Before his death last week, writer Christopher Hitchens sat down for a final interview with fellow atheist Richard Dawkins for British publication New Statesman. Obviously, their skepticism about faith came up frequently in the conversation, but they also touched upon a variety of other subjects that Hitchens took on over his life.
Excerpts from the interview have been published on the magazine’s website, and they illustrate that even leading up to his death, Hitchens never wavered from his beliefs. Here he is on the relationship between the Catholic Church and Nazism.
“[I]f you’re writing about the history of the 1930s and the rise of totalitarianism, you can take out the word ‘fascist’, if you want, for Italy, Portugal, Spain, Czechoslovakia and Austria and replace it with ‘extreme-right Catholic party’.
“Almost all of those regimes were in place with the help of the Vatican and with understandings from the Holy See. It’s not denied. These understandings quite often persisted after the Second World War was over and extended to comparable regimes in Argentina and elsewhere.”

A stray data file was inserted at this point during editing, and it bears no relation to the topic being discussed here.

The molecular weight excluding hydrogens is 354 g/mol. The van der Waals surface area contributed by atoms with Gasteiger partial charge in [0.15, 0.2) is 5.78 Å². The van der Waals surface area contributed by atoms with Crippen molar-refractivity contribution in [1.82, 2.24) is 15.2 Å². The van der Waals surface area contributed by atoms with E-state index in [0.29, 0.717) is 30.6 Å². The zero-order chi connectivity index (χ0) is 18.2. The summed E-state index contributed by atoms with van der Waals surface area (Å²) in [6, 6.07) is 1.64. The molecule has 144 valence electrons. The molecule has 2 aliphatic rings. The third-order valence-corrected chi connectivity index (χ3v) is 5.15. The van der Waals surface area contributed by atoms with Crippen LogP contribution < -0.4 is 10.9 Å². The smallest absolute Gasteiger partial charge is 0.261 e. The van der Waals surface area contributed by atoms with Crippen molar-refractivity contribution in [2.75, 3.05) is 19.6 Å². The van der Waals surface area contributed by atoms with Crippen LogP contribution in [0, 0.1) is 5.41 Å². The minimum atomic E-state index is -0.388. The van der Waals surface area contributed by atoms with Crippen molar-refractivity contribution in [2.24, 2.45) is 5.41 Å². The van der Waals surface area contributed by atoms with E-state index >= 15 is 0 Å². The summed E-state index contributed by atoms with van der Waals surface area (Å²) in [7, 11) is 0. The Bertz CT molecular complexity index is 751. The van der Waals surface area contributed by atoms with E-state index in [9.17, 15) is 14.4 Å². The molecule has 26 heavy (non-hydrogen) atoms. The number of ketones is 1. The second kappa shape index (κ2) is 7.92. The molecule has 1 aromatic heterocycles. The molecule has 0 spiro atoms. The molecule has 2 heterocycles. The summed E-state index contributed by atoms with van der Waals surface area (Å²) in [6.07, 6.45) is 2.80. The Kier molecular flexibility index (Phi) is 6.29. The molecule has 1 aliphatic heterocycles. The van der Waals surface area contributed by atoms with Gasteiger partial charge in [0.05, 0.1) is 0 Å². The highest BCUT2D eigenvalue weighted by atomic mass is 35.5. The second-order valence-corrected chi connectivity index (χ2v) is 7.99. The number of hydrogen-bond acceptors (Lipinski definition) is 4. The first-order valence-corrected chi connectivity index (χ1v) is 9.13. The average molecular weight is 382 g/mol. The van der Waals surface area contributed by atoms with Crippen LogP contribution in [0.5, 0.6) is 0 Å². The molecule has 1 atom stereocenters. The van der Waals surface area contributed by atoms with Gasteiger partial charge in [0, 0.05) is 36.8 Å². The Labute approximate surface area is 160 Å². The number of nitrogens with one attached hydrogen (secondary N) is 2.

Hitchens recalled a fiery debate he had with former prime minister Tony Blair over not just religious faith, but also about the effectiveness of Catholic charities.
“You can only have one aim per debate. I had two in debating with Tony Blair. The first one was to get him to admit that it was not done – the stuff we complain of – in only the name of religion. That’s a cop-out. The authority is in the text. Second, I wanted to get him to admit, if possible, that giving money to a charity or organising a charity does not vindicate a cause.
“I got him to the first one and I admired his honesty. He was asked by the interlocutor at about half-time: “Which of Christopher’s points strikes you as the best?” He said: ‘I have to admit, he’s made his case, he’s right. This stuff, there is authority for it in the canonical texts, in Islam, Judaism.’
“At that point, I’m ready to fold – I’ve done what I want for the evening.”
Finally, Hitchens has been criticized by both the left and right for his views, and it has not been easy to pin down exactly where he stands. Dawkins asked him about this in the interview, and Hitchens explained how everything he has stood up for has been consistent with one belief.
“I have one consistency, which is [being] against the totalitarian – on the left and on the right. The totalitarian, to me, is the enemy – the one that’s absolute, the one that wants control over the inside of your head, not just your actions and your taxes. And the origins of that are theocratic, obviously. The beginning of that is the idea that there is a supreme leader, or infallible pope, or a chief rabbi, or whatever, who can ventriloquise the divine and tell us what to do.”
h/t New Statesman
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